...But for the sake of discussion, let's suppose I grant the conservative case that women are at least partially responsible for the lust their bodies arouse.  If that's true, is not the well-dressed rich man equally responsible for the envy he arouses with his Rolex?

Bishop Yanta quoted the Commandment: "You shall not covet your neighbor's wife". If you read his sermon, that's the only kind of coveting he refers to.  But Exodus 20:17 reads:

You shall not covet your neighbor's house. You shall not covet your neighbor's wife, or his manservant or maidservant, his ox or donkey, or anything that belongs to your neighbor.

Bishop Yanta is engaged in the classic modern conservative mistake: elevating sexual sin to a level of greater concern than economic injustice.  The Commandment makes it clear that coveting one's neighbor's wealth (symbolized by house and donkey) is as great an offense to God as coveting his spouse.   In modern terms, there is no theological difference between staring longingly at someone's jewelry or brand-new car and staring longingly at the exposed body of the woman in front of you at the altar rail.  Both are acts of coveting -- but the good bishop, like most theological conservatives in this country, comes close to giving a free pass to those of us who want to indulge our materialist fantasies.   The longing for someone else's body is labeled the sin of lust, while the longing for someone else's car is refashioned (in the modern American heresy) into praiseworthy ambition! 

 ... But a close reading of either testament of Scripture suggests that our forefathers and foremothers in faith considered the display of wealth to be at least as egregious as the display of the body, if not more so.  And they considered the longing for material possessions to be as sinful as the longing for one's neighbor's partner.  Though a few churches (like the Mennonites) generally preach a holistic understanding of modesty, one that embraces both the sexual and the economic, too many leaders are like the bishop of Amarillo: obsessed with the thongs that creep up over the backsides and out of the low-rise jeans of young female parishioners, and blind to the watches and rings that adorn the fingers of their parents.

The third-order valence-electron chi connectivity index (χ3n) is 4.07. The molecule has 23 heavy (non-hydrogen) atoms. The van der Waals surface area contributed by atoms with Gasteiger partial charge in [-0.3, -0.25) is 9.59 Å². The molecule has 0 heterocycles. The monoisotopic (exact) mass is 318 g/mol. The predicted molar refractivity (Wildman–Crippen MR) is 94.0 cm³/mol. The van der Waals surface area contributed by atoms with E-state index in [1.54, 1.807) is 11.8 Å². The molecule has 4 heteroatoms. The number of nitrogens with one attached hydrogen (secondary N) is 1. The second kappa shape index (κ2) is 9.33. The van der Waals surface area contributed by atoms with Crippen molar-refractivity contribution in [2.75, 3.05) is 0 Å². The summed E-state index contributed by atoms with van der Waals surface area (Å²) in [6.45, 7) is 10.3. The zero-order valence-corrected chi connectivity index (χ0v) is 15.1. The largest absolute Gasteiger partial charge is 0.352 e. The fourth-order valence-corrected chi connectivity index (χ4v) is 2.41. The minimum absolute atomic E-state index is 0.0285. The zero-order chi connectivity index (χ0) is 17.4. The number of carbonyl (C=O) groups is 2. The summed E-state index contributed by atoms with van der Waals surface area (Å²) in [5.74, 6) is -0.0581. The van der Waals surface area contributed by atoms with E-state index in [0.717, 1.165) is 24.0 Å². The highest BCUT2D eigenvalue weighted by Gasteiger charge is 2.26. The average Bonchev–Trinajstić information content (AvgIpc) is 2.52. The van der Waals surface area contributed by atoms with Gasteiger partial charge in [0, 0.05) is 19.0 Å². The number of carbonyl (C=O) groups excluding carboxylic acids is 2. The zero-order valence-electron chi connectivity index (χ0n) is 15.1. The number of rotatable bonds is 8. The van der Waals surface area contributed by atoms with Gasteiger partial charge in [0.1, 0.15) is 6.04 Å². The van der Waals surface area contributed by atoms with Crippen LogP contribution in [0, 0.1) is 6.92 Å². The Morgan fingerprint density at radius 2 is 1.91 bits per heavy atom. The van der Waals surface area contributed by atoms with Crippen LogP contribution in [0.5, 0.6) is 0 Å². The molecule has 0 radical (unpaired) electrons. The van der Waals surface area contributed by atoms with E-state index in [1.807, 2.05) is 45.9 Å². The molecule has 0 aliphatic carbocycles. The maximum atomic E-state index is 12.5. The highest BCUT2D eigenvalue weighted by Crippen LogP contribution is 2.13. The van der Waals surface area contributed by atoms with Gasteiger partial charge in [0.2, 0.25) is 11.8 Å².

This point brought a number of questions to my mind:

If young women should forego from their usual minimalist dress and have more completely covering church clothes, and if those in more physical occupations should have dressier clothes for church, should the weathly have simpler, less expensive clothes for church? 

And, should this be just for church or a way of dressing in general? 

If it should be a way of dressing in general, what of the conflict between the clothes required for certain occupations where stylish and expensive clothes are expected (you wouldn't show up at the Academy awards in a formal dress from Target!), and the Biblican injunction (also mentioned above) that:

Your beauty should not come from outward adornment, such as braided hair and the wearing of gold jewelry and fine clothes. Instead, it should be that of your inner self, the unfading beauty of a gentle and quiet spirit, which is of great worth in God's sight.  1 Peter 3:3-4


What is Modest Attire? Part 2: Responsibility

Hugo Schwyzer's first post on the Bishop's letter (Bishop John Yanta of Amarillo) is worth reading in full, and I'm not going to recap the whole post here.  But I will bring out a few points.

The Bishop starts his letter by grounding his thoughts in Scripture:

Immodesty in dress is governed by two citations from God’s Law:

1) The Ninth Commandment: “You shall not covet your neighbor’s wife” (Exodus 20:17);

2) Jesus said: “Everyone who looks at a woman lustfully has already committed adultery with her in his heart” (Matthew 5:28).

Whom are these two verses addressing?  I think you can assume that the context is heterosexual - so these two verses about not coveting your neighbor's wife or looking at a woman lustfully are addressed to men. But the vast majority of the following letter has to do with what women are doing - not with what men are doing.  And women are held responsible if men violate these two verses. 

However, as Mr. Schwyzer points out:

Both the Commandment and the passage from Matthew 5 address coveting and lust; both place the onus for avoiding lust solely on the one who is lusting, not on the object of the desire!